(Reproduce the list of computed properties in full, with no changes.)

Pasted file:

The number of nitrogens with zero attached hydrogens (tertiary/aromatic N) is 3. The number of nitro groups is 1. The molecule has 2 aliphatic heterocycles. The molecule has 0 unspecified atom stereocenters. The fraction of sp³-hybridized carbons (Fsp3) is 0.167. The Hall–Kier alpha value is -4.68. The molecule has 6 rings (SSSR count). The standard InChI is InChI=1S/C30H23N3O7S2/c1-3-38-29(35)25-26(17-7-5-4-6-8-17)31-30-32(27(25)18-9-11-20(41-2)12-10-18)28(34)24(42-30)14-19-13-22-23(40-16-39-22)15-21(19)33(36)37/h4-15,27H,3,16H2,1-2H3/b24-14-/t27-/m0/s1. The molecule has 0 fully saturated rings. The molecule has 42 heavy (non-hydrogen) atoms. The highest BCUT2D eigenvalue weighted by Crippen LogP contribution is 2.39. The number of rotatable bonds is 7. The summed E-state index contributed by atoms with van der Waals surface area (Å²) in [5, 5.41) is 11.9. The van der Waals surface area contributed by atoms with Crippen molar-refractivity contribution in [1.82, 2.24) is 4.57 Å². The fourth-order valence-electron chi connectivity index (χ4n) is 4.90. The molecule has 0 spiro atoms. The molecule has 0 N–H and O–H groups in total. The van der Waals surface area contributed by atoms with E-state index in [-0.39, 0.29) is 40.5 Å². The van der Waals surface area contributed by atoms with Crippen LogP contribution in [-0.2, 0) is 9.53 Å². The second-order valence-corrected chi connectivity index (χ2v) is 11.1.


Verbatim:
The number of nitrogens with zero attached hydrogens (tertiary/aromatic N) is 3. The number of nitro groups is 1. The molecule has 2 aliphatic heterocycles. The molecule has 0 unspecified atom stereocenters. The fraction of sp³-hybridized carbons (Fsp3) is 0.167. The Hall–Kier alpha value is -4.68. The molecule has 6 rings (SSSR count). The standard InChI is InChI=1S/C30H23N3O7S2/c1-3-38-29(35)25-26(17-7-5-4-6-8-17)31-30-32(27(25)18-9-11-20(41-2)12-10-18)28(34)24(42-30)14-19-13-22-23(40-16-39-22)15-21(19)33(36)37/h4-15,27H,3,16H2,1-2H3/b24-14-/t27-/m0/s1. The molecule has 0 fully saturated rings. The molecule has 42 heavy (non-hydrogen) atoms. The highest BCUT2D eigenvalue weighted by Crippen LogP contribution is 2.39. The number of rotatable bonds is 7. The summed E-state index contributed by atoms with van der Waals surface area (Å²) in [5, 5.41) is 11.9. The van der Waals surface area contributed by atoms with Crippen molar-refractivity contribution in [1.82, 2.24) is 4.57 Å². The fourth-order valence-electron chi connectivity index (χ4n) is 4.90. The molecule has 0 spiro atoms. The molecule has 0 N–H and O–H groups in total. The van der Waals surface area contributed by atoms with E-state index in [-0.39, 0.29) is 40.5 Å². The van der Waals surface area contributed by atoms with Crippen LogP contribution in [-0.2, 0) is 9.53 Å². The second-order valence-corrected chi connectivity index (χ2v) is 11.1.